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 The Cross of Freedom

How We Got Here - The Early Universe

Science states that the beginning started with an infinitesimally small speck. The Bible states that God created all that would make up the heavens and the earth in the first instant of creation (Genesis 1:1). Biblical scholars centuries ago stated that at this instant the universe was a speck no larger than a mustard seed. The smallest thing imaginable in biblical times was a mustard seed, so this is used in the Bible to describe tinyness. The biblical scholars who first interpreted the Bible used this comparison as well.

Science says that the speck was infinitely small, infinitely dense, and infinitely hot.  This is the first of our examples of things that suggest orchestration over randomness - science does not know how this “speck” came into existence.  It has been compared to a super black hole, which leads us to the second thing that suggests orchestration over randomness.  Black holes by definition do not expand, so why did this one?  Science has no answer.

This “speck” contained not only all the makings for all the matter of the universe, but also all of time and space. All that was to be formed was still void and unformed (Genesis 1:2a).

Science says that at this point a one-time phenomenon occurred, starting the expansion of this “speck” – what science calls the “inflationary epoch”. One-time phenomena are almost never called on by physicists.  The bible refers to the “wind of God” or “Spirit of God” (Genesis 1:2b).  In Hebrew, this is the ruach elohim.  The action attributed to this “wind” is not the same word used to refer to moving or blowing air.  It is merahefet, a word that means "to hover above" and has a meaning closer to "spirit".  It is used only once in Genesis – it is, like science’s "inflationary epoch", a one-time occurrence.  The "inflationary epoch" involved a tiny speck of time, but in that time the distribution of energy and matter was fine-tuned to ensure that the universe could continue expanding.  Elementary particles had already begun to form.  If these particles were too "bunched up", so to speak, they may have fused into particles so massive as to cause the universe to collapse.  This "homogenization" of matter is the third phenomenon that suggests orchestration over randomness.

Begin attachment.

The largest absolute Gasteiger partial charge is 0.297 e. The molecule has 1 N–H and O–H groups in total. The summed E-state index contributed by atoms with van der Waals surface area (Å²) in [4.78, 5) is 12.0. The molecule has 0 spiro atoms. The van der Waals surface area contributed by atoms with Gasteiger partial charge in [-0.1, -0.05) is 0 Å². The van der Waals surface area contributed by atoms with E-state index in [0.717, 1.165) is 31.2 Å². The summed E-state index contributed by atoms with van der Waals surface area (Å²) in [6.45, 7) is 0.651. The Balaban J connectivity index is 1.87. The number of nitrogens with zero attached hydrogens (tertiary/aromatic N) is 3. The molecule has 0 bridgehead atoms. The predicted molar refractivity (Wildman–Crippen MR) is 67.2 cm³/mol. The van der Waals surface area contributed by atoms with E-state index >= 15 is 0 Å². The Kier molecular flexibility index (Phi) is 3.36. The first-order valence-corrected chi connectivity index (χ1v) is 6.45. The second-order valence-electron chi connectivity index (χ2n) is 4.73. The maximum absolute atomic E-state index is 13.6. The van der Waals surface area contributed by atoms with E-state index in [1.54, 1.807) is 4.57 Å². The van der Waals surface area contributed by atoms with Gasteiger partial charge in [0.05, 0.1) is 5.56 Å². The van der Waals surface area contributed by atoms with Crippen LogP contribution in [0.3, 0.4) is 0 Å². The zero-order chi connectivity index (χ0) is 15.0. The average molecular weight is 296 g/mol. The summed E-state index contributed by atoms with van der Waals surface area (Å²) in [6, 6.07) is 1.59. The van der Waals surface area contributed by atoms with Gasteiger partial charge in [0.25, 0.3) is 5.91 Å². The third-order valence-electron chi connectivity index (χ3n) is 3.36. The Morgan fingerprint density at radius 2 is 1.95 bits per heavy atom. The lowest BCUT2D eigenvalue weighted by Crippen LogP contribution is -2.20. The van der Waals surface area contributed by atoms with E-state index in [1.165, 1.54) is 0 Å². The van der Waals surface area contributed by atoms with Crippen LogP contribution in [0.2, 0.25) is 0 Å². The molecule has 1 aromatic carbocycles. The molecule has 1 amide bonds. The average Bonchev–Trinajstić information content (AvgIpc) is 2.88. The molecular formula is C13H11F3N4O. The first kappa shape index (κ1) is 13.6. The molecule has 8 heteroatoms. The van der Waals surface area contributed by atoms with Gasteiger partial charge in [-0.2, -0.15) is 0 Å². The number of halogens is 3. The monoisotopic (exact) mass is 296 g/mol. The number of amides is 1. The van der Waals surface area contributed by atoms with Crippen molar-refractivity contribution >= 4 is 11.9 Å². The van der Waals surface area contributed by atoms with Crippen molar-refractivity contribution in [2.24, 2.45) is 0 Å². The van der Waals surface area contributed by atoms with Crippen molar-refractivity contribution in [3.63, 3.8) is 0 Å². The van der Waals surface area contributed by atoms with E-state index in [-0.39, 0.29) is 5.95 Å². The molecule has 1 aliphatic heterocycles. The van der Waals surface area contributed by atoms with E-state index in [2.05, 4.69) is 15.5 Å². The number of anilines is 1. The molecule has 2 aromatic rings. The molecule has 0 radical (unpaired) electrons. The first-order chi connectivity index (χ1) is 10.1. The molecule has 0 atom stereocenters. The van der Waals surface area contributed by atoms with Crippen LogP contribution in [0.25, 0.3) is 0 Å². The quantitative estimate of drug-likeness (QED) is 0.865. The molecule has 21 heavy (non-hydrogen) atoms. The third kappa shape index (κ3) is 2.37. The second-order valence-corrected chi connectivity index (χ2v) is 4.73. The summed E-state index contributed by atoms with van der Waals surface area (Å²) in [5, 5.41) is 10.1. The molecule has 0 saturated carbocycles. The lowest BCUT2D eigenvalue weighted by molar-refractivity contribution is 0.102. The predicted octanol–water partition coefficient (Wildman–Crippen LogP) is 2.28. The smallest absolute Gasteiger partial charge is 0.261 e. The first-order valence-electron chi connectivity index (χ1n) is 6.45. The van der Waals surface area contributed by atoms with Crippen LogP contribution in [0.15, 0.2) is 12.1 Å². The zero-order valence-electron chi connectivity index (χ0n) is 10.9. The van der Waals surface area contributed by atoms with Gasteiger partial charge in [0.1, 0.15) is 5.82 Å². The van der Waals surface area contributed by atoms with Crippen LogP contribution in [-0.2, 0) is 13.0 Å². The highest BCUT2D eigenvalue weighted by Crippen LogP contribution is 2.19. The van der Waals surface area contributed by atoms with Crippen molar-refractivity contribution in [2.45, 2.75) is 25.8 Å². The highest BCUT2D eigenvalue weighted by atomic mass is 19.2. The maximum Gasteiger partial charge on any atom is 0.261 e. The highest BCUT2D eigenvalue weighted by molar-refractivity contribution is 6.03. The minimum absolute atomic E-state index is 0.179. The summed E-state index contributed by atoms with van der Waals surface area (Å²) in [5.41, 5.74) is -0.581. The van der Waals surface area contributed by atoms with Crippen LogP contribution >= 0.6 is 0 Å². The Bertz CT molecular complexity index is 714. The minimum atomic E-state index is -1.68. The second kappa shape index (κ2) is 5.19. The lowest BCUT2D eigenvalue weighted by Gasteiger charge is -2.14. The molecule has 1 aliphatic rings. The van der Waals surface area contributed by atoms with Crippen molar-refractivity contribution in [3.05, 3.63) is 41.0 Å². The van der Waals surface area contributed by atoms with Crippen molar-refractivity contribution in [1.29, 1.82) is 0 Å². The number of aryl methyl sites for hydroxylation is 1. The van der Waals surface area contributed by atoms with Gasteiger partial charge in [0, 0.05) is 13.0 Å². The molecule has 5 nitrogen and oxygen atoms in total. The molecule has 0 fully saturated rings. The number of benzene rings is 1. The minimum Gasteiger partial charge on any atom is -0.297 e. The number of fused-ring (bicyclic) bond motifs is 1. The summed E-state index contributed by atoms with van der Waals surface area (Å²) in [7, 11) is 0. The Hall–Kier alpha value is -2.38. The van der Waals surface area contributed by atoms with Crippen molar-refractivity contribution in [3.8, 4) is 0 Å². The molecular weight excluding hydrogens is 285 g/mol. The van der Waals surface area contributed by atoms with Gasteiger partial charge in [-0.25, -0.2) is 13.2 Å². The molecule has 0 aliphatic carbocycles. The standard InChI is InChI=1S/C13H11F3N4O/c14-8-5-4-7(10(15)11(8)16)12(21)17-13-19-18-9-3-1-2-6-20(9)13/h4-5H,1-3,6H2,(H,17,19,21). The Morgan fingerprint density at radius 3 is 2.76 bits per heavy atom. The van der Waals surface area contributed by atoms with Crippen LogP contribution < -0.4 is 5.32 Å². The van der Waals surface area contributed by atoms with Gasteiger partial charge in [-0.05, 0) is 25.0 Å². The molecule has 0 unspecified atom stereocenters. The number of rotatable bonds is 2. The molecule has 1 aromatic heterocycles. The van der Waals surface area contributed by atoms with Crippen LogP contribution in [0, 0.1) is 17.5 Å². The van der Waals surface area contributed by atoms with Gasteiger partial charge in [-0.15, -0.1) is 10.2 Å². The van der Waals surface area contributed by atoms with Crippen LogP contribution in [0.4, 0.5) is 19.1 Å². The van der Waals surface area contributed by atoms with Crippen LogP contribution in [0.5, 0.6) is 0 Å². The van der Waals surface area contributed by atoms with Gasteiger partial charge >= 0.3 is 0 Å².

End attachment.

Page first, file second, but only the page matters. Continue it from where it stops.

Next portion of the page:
At this point, the universe consisted mainly of high energy photons and neutrinos and a tiny amount of matter (individual protons, neutrons and electrons).  Light and dark were mixed together in a primordial “soup”.  This "black fire" was so intense that, at first, none of these subatomic particles could "stick together" to make even whole atoms.  Each time a proton and a neutron bonded, they would be blasted apart by photons.  And, of course, free electrons could not bind in orbit around atomic nuclei to form elements.

A single proton is referred to as a nucleus of hydrogen, which is the lightest element.  The next lightest element is Helium, which is formed by the fusion of two protons and two neutrons.  Several nuclear reactions must occur to get from hydrogen to helium.  There were now two additional points in the expansion and cooling of our universe that needed to occur at specific times between this point and the formation of helium.